A little [recent] history lesson for you, folks. Lean start-up is a term coined by one Eric Ries; engineer, entrepreneur, blogger and – we hope – all-round nice guy.
Ries’ concept has been giving lots of venture capitalists and entrepreneur types warm, fuzzy feelings of late. It centres on identifying where start-up reality and the business owner’s vision intercepts.
Often start-up companies waste valuable resources based on suck-it-and-see methodology. The cost of learning from mistakes can be significant – something a lean start-up wants to avoid.
Entrepreneurs often have lofty visions of what they want for their business. With the lean start-up concept they don’t have to give up that vision, they just use a better process to get there before the cash runs out.
There are loads of ways to fund a lean start-up. Here are just a few:
Bootstrapping means you fund your business venture out of your own pocket.
If you plan on bootstrapping, concentrate on cash flow. Start a business that requires small up-front capital, short payment terms, a short sales cycle and recurring revenue.
Bootstrapping may mean passing up on big dollar sales in favour of short and immediate sales; the biggies could take 12 months or longer to deliver.
If you have an existing business, you may consider a merchant cash advance. It’s repaid using a percentage of credit or debit card transactions and avoids the long and strict approval process of traditional bank loans.
The Bank of Family and Friends
Money coming from friends and family is one of the most common methods for starting a new business.
It’s been estimated that over three million companies launch annually thanks to the $100 billion investment made by family or friends.
In contrast, only $25 million comes from investors such as venture capitalists.
The average sum of funds obtained through friends and family is around $25,000-$30,000 per project, which works well for a lean start-up business. Data shows that 58% of the United States’ fastest growing companies were established with less than $20,000 starting capital.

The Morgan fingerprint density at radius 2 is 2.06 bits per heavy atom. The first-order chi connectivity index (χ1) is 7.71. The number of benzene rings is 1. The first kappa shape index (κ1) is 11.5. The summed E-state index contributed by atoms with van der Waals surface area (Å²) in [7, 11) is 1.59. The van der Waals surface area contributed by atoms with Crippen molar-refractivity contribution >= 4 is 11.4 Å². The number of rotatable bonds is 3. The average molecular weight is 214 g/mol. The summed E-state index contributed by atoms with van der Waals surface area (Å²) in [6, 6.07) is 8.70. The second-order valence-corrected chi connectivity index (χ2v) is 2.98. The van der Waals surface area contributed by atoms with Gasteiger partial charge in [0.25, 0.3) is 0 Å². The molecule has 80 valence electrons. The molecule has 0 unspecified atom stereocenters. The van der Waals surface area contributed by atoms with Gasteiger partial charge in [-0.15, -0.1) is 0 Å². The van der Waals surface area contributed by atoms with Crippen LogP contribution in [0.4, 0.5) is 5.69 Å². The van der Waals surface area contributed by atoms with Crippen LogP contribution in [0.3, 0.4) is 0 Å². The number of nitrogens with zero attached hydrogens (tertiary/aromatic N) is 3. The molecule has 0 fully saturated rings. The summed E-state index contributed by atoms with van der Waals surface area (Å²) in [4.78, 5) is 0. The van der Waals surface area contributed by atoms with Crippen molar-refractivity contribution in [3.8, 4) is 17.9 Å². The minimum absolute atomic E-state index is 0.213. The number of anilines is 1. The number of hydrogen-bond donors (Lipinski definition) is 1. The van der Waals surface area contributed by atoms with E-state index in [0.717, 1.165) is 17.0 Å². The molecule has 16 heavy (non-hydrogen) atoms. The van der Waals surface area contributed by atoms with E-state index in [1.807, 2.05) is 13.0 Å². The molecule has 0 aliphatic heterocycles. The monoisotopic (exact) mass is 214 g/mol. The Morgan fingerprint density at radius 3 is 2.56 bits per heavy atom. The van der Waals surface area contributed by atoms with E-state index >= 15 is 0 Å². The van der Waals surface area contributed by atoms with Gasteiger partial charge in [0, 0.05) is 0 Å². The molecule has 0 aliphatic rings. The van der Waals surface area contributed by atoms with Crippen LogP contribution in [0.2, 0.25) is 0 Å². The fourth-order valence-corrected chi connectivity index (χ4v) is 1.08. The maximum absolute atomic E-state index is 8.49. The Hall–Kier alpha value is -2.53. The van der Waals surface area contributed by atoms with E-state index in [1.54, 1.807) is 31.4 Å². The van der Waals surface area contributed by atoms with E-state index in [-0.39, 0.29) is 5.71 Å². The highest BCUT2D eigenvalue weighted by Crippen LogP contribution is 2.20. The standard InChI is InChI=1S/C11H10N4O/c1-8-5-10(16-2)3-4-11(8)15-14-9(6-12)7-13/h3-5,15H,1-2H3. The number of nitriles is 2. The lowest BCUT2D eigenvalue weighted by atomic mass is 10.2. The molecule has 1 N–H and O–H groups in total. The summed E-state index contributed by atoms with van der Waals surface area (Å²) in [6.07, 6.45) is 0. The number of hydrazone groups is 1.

Angel investors or venture capitalists
Lean start-ups focus on building products as minimally viable as possible, testing them on the market as soon as they can, and gaining a return on investment ASAP.
As a result of their inherent thriftiness, lean start-ups have been embraced by both private and professional investors.
Angel investors are private entrepreneurs that offer seed capital using their own funds. Meanwhile, venture capitalists are professional investors that use their firm’s money.
Lean start-up companies are the way of the future for the small business industry trying to succeed in a recessive economy. And, as luck would have it, there are many financing options available for the lean start-up entrepreneur.
Sara Mackey has worked in the field of small business financing for almost a decade. She works for Connexx.com, an authoritative guide in connecting business owners with the financing they need. Sara can be contacted through the contact page on the Connexx website.